Combination of ATRA with tyrosine kinase inhibitors blocked CML acquired resistance through BCR-ABL mutation

KCL-22 cells are immature myeloid progenitor cells [27]. We set to explore if forced differentiation may affect CML acquired resistance by testing the effect of ATRA that can induce partial myeloid differentiation. ATRA is a therapeutically effective drug in treating APL patients by inducing differentiation in promyelocytic leukemia-retinoic acid receptor (PML-RAR) positive APL cells in which the differentiation is blocked [15]. We first examined whether ATRA co-treatment would prevent mutation acquisition and CML cell relapse on imatinib. We treated KCL-22 cells with 2.5 µM imatinib in combination with various concentrations of ATRA. ATRA co-treatment at concentrations of 0.1∼10 µM effectively blocked KCL-22 relapse (Figure 5A). ATRA alone, at 5 µM and lower concentrations, did not significantly inhibit the growth or induce apoptosis of KCL-22 cells (Figure 5B, C) and did not change cell cycle (not shown). ATRA co-treatment slightly increased the apoptosis rate upon imatinib treatment in KCL-22 cells (Figure 5C), but did not significantly affect apoptosis in KCL-22M cells (Figure 5D). In addition, KCL-22 cells relapse on the treatment with second generation tyrosine kinase inhibitors nilotinib and dasatinib through acquisition of T315I mutation [12]. We found that 1 µM ATRA co-treatment with nilotinib or dasatinib effectively blocked KCL-22 cell relapse as well (Figure 5E, F).

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Figure 5. ATRA co-treatment blocked KCL-22 cell relapse on TKIs.

(A) KCL-22 cells were treated with imatinib (IM) alone or in combination with ATRA at different concentrations, 0.1, 1, 5 and 10 µM. Only cells with IM treatment alone relapsed. (B) Growth curves of KCL-22 cells on treatment of ATRA. (C, D) Apoptosis of KCL-22 (C) and KCL-22M (D) cells treated with ATRA alone or in combination with IM. (E, F) KCL-22 cells were treated with nilotinib (E) or dasatinib (F) alone or in combination with ATRA. Cells for nilotinib or dasatinib treatment alone relapsed.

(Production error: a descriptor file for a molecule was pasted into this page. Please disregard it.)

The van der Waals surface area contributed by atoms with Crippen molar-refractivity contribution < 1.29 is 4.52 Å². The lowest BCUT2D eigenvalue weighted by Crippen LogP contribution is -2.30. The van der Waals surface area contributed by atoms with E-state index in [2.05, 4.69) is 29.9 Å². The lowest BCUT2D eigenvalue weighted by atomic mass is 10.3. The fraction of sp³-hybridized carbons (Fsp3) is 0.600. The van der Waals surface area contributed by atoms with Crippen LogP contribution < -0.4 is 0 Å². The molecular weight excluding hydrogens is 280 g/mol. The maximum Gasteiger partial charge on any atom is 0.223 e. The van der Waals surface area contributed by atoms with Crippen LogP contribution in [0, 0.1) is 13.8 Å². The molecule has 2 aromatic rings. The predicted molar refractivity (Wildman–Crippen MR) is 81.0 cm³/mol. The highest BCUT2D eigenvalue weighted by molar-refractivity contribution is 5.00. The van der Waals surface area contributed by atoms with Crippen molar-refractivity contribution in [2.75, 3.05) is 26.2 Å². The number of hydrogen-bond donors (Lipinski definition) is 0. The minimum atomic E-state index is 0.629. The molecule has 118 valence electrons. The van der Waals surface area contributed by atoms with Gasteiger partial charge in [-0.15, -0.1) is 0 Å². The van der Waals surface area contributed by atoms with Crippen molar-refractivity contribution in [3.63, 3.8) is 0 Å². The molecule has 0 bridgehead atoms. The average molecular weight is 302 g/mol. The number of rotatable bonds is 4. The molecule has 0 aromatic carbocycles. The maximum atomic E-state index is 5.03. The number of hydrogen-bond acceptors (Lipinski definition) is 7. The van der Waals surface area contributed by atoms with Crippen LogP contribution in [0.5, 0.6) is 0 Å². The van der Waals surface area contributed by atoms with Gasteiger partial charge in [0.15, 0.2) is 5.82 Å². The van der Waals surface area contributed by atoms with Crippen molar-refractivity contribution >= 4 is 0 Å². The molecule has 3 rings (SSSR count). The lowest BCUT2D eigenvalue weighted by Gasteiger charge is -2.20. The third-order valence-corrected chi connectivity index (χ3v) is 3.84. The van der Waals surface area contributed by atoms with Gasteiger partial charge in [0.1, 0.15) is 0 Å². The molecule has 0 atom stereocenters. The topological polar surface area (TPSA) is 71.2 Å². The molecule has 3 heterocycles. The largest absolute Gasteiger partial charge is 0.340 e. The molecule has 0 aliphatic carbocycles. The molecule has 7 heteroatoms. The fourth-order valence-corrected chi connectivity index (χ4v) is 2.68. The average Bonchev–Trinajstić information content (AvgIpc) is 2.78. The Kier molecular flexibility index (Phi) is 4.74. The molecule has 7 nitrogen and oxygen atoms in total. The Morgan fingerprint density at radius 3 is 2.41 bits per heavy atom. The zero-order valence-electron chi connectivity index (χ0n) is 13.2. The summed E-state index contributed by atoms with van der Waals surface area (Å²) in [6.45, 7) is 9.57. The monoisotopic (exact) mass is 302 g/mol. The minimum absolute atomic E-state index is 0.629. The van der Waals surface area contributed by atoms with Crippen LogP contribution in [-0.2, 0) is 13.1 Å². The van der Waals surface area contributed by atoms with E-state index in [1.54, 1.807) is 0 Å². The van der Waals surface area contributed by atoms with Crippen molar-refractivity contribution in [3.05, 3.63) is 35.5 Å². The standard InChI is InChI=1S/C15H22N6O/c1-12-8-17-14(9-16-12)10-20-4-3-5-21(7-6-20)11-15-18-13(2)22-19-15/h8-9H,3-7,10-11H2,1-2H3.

https://doi.org/10.1371/journal.pgen.1004414.g005

To determine if ATRA co-treatment may work for inhibiting CML acquired resistance by other BCR-ABL mutations or non-mutation-mediated resistance, we treated four CML resistance cell lines that were originated from KCL-22 cells but developed resistance differently: L1, L7 and Ag11 lines through E255K, Y253H and T315I BCR-ABL mutations respectively, and Ag3 line through non-BCR-ABL mutation mediated mechanism [11]. We found that ATRA at 1 µM and higher concentrations blocked relapse of all four cell lines on IM (Figure 6A). Interestingly, L1, L7, Ag3 and Ag 11 cells were more susceptible for apoptosis induction than KCL-22 cells when ATRA was combined with IM (Figure 6B). However, apoptosis induction was not enhanced by ATRA/IM combination in K562 and KU812 CML cell lines (data not shown). Together, these results indicate that combination of ATRA with a tyrosine kinase inhibitor can prevent acquired resistance through BCR-ABL mutations, and may also inhibit resistance by certain non-mutation-mediated mechanisms.